Shapelab can be incorporated in many workflows accross different industries from game design to filmmaking, from visual arts to healthcare, as virtual reality is beneficial for both professionals and beginners learning 3D design. Here are some examples of real Shapelab users and their experience.
Character creation for concept art
Peter Gregor is a 3D artist working in the Shapelab team. He usually starts sculpting in Shapelab from scratch, and he quickly creates blockouts with the move and the standard tool while easily navigating in 3D space. He sculpts with various brushes for intricate details and uses alphas to create patterns fast. He also paints his models inside Shapelab and exports it to Blender with texture, so he can add the final touches and create renders.
Using VR in his daily work has given him a great advantage in bettering his 3D design skills and making his process much faster. Shapelab’s highly optimized engine and feature set supports traditional professional design workflows unlike other VR creative tools. Peter uses Shapelab in his daily work to create optimized 3D assets for applications and highly detailed renders.
Simon Clark, aka ‘Topgunsi’, is an artist creating realistic 3D models, from insects – native to his homeland of New Zealand – to animals and, most importantly, dinosaurs. He creates amazing life-size 3D prints of his models. The most impressive is a life-size t-rex. What started as a hobby project turned into a massive 3D printing job, followed by many people online, who are excited and cheering for every new piece that comes out of the printers.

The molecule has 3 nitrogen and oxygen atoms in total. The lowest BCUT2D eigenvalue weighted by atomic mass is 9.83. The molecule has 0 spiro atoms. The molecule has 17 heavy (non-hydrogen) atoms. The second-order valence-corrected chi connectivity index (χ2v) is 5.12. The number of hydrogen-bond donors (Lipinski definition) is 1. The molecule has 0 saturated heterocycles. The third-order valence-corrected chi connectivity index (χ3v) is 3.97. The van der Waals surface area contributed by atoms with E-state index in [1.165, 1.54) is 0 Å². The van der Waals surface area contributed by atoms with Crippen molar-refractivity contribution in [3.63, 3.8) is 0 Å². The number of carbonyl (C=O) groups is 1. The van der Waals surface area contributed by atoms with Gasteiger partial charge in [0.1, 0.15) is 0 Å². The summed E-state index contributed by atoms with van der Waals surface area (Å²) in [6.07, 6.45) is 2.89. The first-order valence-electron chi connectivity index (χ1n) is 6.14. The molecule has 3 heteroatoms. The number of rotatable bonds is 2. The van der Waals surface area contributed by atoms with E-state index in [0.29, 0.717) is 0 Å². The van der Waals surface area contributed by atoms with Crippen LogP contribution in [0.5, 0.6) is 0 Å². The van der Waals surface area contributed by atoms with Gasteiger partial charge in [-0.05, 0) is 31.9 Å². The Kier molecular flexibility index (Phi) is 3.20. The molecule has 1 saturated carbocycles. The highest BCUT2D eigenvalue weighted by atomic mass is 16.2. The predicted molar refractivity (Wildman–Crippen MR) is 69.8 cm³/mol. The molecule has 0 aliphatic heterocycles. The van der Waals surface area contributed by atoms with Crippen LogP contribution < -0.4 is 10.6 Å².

An advantage of Shapelab he mentions is the simplicity of the UI, and the easy-to-use tools, which are especially helpful for users like Simon, who don’t have a background in 3D sculpting. He loves the regularize brush sets that give him the freedom of control over topology, allowing him to create models that can also be used for world-building and avatar-building in VRChat.
Multidisciplinary artist Tom Aust, is a traditional sculptor first, but he came to appreciate creating in VR which provided him with a new medium and the ability to work without physical constraints. He sculpts the models in Shapelab and works out the finest details in VR, then uses Blender to create the sculpture-like renders.
VR is a great medium to translate skills from a traditional handicraft background to the digital world, as it can be more accommodating and natural than working on a 2D screen with a mouse and keyboard. Tom also appreciates the topology manipulation options, such as dynamic tesselation. He uses Shapelab to sculpt beautiful art pieces with very fine details. His models often constitute millions of polygons, so the stability and performance of the application is also a must.
Scan processing and editing
Editing 3D scan data is cumbersome work, especially for people who have less routine with traditional desktop 3D software. Cleaning the heavy scan data requires a thorough inspection and takes a long time for users who are not used to navigating in 3D on a flat screen with a keyboard and a mouse. Modifying the mesh to create the final product also requires artistic abilities, precision, and a good grasp of perspective.
With VR controllers, creators can manipulate complex 3D scan files in a more natural and intuitive way, and can view the scanned object from any angle. Additionally, VR tools can help remove any unwanted noise or artifacts from the scan data, and allow creators to apply textures and other modifications to the model. Thanks to the high-performing and robust engine, Shapelab can handle even complex and heavy 3D scan data.